US House Speaker Nancy Pelosi (D-CA) came to Waters’ defense on Monday and insisted that the California lawmaker need not apologize over her weekend remarks, after Republican officials claimed that she was inciting violence.
When questioned by reporters about the remarks from Waters and asked if it could incite violence, Pelosi replied, “No, absolutely not,” and drew parallels between Waters’ calls for confrontation and the civil rights movement.
"Maxine talked about confrontation in the manner of the civil rights movement," Pelosi said, adding, "I myself think we should take our lead from the George Floyd family. They've handled this with great dignity and no ambiguity or lack of - misinterpretation by the other side. No, I don't think she should apologize."
Additionally, Pelosi pinpointed Rep. Lisa McClain (R-MI) as the one who owed an apology after the congresswoman blasted Waters at a Monday congressional hearing.
During her floor speech, McClain called out a double standard in how the House of Representatives was dealing with comments that allegedly incite violence, targeting Waters for her Sunday remarks, saying that a Republican would have been expelled from Congress had the situation been reversed.
"Once again, this weekend, we saw a member of the majority openly call for more confrontation in a Minneapolis suburb," McClain said during her floor speech. "That very night, there was a drive-by shooting in that community where police and the National Guardsmen were targeted. If this were reversed, if this was said by a Republican, you know that the majority in this chamber would move to strip that representative of their committees, and possibly to expel them from Congress.”
Earlier, House Minority Leader Kevin McCarthy (R-CA) also accused Waters of condoning political violence. Waters replied to the Republicans’ criticism, saying she’s “nonviolent,” and that Republicans were trying to “send a message” to white supremacists in their move to criticize her.
“Republicans will jump on any word, any line and try to make it fit their message and their cause for denouncing us and denying us, basically calling us violent ... any time they see an opportunity to seize on a word, so they do it and they send a message to all of the white supremacists, the KKK, the Oath Keepers, the [Proud] Boys and all of that, how this is a time for [Republicans] to raise money on [Democrats'] backs," Waters said to The Grio on Monday, adding that she will “not be bullied” by members of the GOP.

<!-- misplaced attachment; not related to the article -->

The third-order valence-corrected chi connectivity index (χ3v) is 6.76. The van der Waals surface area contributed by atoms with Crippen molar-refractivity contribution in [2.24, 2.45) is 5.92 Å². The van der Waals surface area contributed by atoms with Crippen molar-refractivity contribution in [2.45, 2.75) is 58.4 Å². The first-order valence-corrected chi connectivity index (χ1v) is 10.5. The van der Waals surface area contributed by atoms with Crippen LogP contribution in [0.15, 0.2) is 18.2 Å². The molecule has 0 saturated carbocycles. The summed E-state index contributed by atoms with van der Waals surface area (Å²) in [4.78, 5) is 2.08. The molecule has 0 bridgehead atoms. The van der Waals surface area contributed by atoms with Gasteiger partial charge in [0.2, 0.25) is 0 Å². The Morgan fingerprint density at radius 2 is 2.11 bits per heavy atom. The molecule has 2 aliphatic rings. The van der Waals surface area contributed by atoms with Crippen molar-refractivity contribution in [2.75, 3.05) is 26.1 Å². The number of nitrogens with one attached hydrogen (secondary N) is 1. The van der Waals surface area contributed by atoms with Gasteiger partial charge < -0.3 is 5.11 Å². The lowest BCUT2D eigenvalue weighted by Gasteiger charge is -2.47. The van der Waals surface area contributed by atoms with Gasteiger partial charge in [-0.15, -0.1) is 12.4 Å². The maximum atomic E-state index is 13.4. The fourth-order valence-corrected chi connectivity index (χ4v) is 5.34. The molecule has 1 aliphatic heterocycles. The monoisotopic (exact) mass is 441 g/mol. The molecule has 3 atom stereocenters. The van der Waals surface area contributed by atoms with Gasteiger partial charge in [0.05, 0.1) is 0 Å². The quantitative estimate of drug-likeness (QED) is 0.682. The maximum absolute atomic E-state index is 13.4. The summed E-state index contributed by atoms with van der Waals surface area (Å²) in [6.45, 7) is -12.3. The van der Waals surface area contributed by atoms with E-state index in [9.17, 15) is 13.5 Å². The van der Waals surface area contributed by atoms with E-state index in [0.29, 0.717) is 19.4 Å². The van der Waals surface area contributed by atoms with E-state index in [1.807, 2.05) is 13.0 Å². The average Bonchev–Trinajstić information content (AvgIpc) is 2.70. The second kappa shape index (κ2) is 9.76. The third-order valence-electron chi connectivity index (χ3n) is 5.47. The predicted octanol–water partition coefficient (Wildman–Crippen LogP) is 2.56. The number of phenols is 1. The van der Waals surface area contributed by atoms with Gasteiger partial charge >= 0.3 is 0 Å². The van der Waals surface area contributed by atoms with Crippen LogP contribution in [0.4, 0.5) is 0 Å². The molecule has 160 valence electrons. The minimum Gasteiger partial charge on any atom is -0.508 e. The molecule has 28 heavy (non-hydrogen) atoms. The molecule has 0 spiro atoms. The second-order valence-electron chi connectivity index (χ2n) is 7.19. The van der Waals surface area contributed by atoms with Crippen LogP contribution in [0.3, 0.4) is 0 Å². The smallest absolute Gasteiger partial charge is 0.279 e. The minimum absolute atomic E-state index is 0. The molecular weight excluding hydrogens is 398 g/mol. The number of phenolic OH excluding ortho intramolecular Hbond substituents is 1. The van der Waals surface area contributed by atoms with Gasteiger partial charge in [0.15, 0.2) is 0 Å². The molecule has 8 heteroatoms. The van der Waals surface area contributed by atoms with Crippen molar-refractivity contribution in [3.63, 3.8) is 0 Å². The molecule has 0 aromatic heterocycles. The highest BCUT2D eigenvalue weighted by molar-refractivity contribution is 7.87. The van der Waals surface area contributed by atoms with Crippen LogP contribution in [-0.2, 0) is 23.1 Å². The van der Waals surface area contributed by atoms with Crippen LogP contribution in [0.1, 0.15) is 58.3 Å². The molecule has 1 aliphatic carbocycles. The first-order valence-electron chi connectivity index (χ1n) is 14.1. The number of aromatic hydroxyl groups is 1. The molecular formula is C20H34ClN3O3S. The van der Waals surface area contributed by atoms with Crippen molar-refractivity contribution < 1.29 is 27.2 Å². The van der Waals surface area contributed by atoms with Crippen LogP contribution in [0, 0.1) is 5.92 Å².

The backlash over Waters’ remarks comes as jurors have begun deliberating in the murder trial of former Minneapolis Police Officer Derek Chauvin, who has been charged with murder and manslaughter charges over the May 2020 death of Floyd.
— Reasonable Officer Poso (@JackPosobiec) April 18, 2021
While attending a protest in Minneapolis, Waters claimed that if Chauvin is not found guilty, she and others are “going to fight with all of the people who stand for justice,” hinting at an escalation in demonstrations if the trial does not end with a conviction. McCarthy responded to this by telling Pelosi to act against the “dangerous rhetoric.”
— Kevin McCarthy (@GOPLeader) April 19, 2021
Eric Nelson, Chauvin’s defense lawyer, cited Waters’ comments moments before a recess was called amid jury deliberations in a renewed bid to push for a mistrial. While Hennepin County District Judge Peter Cahill, who is overseeing the trial, rejected Nelson’s request, he did state that Waters’ statements could lead to the case being overturned on appeal.
“I wish elected officials would stop talking about this case, especially in a manner that is disrespectful to the rule of law,” Cahill told the courtroom. “Their failure to do so is abhorrent.”
Earlier, Rep. Marjorie Taylor Greene (R-GA), announced plans to introduce a resolution to expel Waters from Congress over her commentary.
So far, protests have continued nationally in anticipation of the jury’s verdict. Demonstrations have also been held for several other police-involved shootings, such as the Chicago shooting that killed 13-year-old Adam Toledo.